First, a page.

Whistleblower nurse who exposed non-consensual hysterectomies still out of work 2 years later. CA police arrest serial killer suspect. 8 prisoners dead in fire at notorious Iran prison.
Nurse who blew whistle on unnecessary hysterectomies still out of work 2 years later; doctor still practicing
Two years ago, nurse Dawn Wooten raised concerns that a physician had performed dozens of invasive gynecological procedures on women in migrant detention centers without their informed consent. Because of her courageous efforts, Immigrations and Customs Enforcement (ICE) no longer contract with the doctor, or the hospital in question. Legal aid groups working on behalf of these women have campaigned tirelessly for more humane conditions for immigrant detainees. But because she spoke out, Wooten says she’s apparently been blackballed from a profession that she loved. Meanwhile, the surgeon, Dr. Mahendra Amin, continues to practice.
“The uterus collector”
In October 2019, Wooten was working as a nurse at the Irwin County Detention Center, which contracted with ICE to house immigrants awaiting deportation. Wooten said, “Different migrant women were coming and asking me, ‘can you check and see what procedure I had? Or ‘what happened to me yesterday?’ And they were coming back from the physician not knowing what was going on”.
Most of these women spoke no English, and never received an adequate explanation of the procedures to be performed on them. Women in the facility clearly knew something wasn’t right and had branded Dr. Amin “the uterus collector”. But until they spoke to Wooten, no one at the facility had taken their complaints seriously.
Wooten soon discovered that dozens of ICDC detainees had been subjected to invasive gynecological procedures without their knowledge. These included full and partial hysterectomies and dilation and curettage. After Wooten raised these concerns with her colleagues at ICDC, she was fired. Still, Wooten reported her findings to human rights watchdog groups and the Office of the Inspector General at the Department of Homeland Security, which oversees ICE. She also went public with the accusations.
Two years later
Despite all the praise Wooten received from rights groups and advocates, Wooten believes she is still being punished for speaking up. “Post-whistleblowing,” she said, “I am on antidepressants, at one time I was suicidal, couldn’t pay bills, still can’t pay bills, my whole nursing career just plummeted”.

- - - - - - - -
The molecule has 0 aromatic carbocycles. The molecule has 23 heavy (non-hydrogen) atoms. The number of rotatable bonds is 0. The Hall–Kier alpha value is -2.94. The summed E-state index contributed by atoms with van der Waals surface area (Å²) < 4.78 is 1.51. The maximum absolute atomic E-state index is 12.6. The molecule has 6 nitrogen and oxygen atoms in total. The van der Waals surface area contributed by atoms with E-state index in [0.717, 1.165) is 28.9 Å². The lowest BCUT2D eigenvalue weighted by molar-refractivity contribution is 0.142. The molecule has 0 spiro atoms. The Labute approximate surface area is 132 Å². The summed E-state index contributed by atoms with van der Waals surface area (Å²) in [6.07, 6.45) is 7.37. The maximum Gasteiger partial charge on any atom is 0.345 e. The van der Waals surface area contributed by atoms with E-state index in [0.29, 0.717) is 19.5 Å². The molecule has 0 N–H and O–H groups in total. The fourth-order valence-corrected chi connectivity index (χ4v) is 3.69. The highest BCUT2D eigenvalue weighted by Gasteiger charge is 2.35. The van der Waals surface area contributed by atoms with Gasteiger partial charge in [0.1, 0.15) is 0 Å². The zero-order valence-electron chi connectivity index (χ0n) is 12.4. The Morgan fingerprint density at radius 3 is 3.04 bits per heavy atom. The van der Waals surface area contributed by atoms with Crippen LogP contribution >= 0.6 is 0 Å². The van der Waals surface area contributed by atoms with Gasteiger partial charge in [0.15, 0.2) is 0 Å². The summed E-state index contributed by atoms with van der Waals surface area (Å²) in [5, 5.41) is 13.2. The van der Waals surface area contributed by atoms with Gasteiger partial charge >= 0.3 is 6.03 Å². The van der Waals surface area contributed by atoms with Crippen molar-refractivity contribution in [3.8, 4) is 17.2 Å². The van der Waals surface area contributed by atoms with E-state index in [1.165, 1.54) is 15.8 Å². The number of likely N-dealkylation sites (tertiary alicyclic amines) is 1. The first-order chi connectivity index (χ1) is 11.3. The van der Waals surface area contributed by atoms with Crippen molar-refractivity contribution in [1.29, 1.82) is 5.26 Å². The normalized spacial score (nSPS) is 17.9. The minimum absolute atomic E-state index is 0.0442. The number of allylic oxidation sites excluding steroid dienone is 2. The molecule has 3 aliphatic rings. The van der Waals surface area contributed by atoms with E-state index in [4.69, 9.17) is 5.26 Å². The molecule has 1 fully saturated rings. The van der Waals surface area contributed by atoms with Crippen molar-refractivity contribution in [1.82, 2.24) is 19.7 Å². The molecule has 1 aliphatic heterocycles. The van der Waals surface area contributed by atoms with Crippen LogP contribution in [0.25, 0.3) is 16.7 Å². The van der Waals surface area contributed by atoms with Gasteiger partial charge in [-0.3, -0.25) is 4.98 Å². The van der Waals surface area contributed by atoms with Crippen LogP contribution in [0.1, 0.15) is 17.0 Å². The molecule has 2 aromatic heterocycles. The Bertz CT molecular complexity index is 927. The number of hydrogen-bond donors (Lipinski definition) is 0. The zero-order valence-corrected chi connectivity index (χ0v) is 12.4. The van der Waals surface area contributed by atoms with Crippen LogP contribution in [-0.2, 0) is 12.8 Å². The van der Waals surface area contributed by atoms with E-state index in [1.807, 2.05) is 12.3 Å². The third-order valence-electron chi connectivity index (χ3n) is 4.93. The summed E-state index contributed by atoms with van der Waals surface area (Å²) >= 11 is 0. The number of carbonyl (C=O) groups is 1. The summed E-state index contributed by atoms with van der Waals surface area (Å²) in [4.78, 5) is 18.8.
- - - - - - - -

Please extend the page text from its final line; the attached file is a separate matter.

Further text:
A single mother, Wooten now relies on welfare, Medicaid and food stamps to get by. That’s despite spending every day on the phone looking for work doing a job she once loved. “Pre-whistleblowing,” she said, “I worked four 12-hour shifts a week, was able to meet needs, loved what I did, got up every morning faithful in the job that I did. I love nursing”.
Even though employers have turned their backs on her, Wooten is still looking for ways to serve a profession she found meaningful. She’s currently studying for an advanced nursing degree, and hopes to become an educator. Her goal is “to educate enough nurses that are entering the field that this doesn’t continue to happen on their watch”.
California city relieved after serial killer suspect caught
Police in Stockton, CA, have captured a man they believe is responsible for seven shootings in the area, 6 of them fatal. Just since July this year, five men were fatally shot while walking alone at night. Police then linked two more shootings to the same killer that took place in April of last year. One of those victims, a 46-year-old black woman, survived. All the other victims were men, five of them Hispanic, another white. The victims ranged in age from 21 to 54 years old. Although there were no apparent commonalities among the victims, save for the fact they were walking alone at night, police said the shootings fit the profile of a serial killer.
Over the weekend, police took Wesley Brownlee, 43, into custody in connection with the killings. Police believe that Brownlee, who is black was “out hunting” for another victim when he was apprehended. Brownlee was in his vehicle at 2am Saturday, cruising an area where many of the shootings have taken place. He was clad in black, wearing a mask around his neck and had a handgun in his possession.
Police say Brownlee had a criminal record but provided no further details. No motive for the killings has yet surfaced.
Iran: at least 8 prisoners dead in fire at notorious prison
This weekend, dramatic video circulated on social media showing an out-of-control blaze at the notorious Evin prison near Tehran. Evin houses many of Iran’s highest-profile political prisoners. The families of two Americans held there report that their loved ones are unharmed.
In the video, shouting, screaming, gunshots and explosions can be heard, as well as chants of “death to the dictator” from demonstrators gathered outside the prison. This chant has become a favorite of young people protesting the harsh strictures on freedoms for women in the country. For five weeks since the death of Zhina Amini, 22, in the custody of the morality police, the protests have continued to grow in scale and fervor. Many people arrested in these protests have been imprisoned at Evin.
Iranian officials says that 8 prisoners died and dozens suffered injuries in the fire. It’s unclear what the cause of the fire was. Outside sources say there was an uprising inside the prison. It’s all but impossible for independent media to verify what exactly occurred.
Meanwhile, the EU has sanctioned Iranian security forces over the death of Amini and other young women who have been murdered during the protests.
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